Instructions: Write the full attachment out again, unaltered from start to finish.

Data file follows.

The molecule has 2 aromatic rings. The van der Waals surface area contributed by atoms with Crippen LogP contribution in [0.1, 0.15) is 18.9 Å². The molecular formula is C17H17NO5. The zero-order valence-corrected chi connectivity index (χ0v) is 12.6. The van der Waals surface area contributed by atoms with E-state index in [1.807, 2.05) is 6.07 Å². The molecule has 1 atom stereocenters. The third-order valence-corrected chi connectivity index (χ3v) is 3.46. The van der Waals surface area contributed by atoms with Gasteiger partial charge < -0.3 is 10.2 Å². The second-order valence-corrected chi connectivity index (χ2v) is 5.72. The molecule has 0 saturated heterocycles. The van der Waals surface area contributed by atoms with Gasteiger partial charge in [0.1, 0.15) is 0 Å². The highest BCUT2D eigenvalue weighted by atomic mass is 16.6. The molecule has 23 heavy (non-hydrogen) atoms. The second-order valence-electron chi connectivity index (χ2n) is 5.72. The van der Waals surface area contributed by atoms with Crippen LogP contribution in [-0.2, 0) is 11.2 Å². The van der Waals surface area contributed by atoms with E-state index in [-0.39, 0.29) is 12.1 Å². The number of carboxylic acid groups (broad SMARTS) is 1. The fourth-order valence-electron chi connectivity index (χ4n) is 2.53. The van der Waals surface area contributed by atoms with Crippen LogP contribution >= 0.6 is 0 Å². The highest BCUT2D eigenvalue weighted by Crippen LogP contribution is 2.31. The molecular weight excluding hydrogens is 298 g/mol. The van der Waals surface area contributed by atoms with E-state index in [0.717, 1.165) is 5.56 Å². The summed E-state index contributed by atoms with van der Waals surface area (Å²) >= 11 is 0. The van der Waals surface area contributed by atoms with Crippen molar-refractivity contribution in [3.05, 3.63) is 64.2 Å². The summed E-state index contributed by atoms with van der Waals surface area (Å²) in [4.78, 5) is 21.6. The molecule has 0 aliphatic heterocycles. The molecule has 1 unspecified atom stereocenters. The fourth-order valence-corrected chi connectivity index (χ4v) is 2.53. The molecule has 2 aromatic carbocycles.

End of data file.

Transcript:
The molecule has 2 aromatic rings. The van der Waals surface area contributed by atoms with Crippen LogP contribution in [0.1, 0.15) is 18.9 Å². The molecular formula is C17H17NO5. The zero-order valence-corrected chi connectivity index (χ0v) is 12.6. The van der Waals surface area contributed by atoms with E-state index in [1.807, 2.05) is 6.07 Å². The molecule has 1 atom stereocenters. The third-order valence-corrected chi connectivity index (χ3v) is 3.46. The van der Waals surface area contributed by atoms with Gasteiger partial charge < -0.3 is 10.2 Å². The second-order valence-corrected chi connectivity index (χ2v) is 5.72. The molecule has 0 saturated heterocycles. The van der Waals surface area contributed by atoms with Gasteiger partial charge in [0.1, 0.15) is 0 Å². The highest BCUT2D eigenvalue weighted by atomic mass is 16.6. The molecule has 23 heavy (non-hydrogen) atoms. The second-order valence-electron chi connectivity index (χ2n) is 5.72. The van der Waals surface area contributed by atoms with Crippen LogP contribution in [-0.2, 0) is 11.2 Å². The van der Waals surface area contributed by atoms with E-state index in [-0.39, 0.29) is 12.1 Å². The number of carboxylic acid groups (broad SMARTS) is 1. The fourth-order valence-electron chi connectivity index (χ4n) is 2.53. The van der Waals surface area contributed by atoms with Crippen LogP contribution >= 0.6 is 0 Å². The highest BCUT2D eigenvalue weighted by Crippen LogP contribution is 2.31. The molecular weight excluding hydrogens is 298 g/mol. The van der Waals surface area contributed by atoms with E-state index in [0.717, 1.165) is 5.56 Å². The summed E-state index contributed by atoms with van der Waals surface area (Å²) >= 11 is 0. The van der Waals surface area contributed by atoms with Crippen molar-refractivity contribution in [3.05, 3.63) is 64.2 Å². The summed E-state index contributed by atoms with van der Waals surface area (Å²) in [4.78, 5) is 21.6. The molecule has 0 aliphatic heterocycles. The molecule has 1 unspecified atom stereocenters. The fourth-order valence-corrected chi connectivity index (χ4v) is 2.53. The molecule has 2 aromatic carbocycles.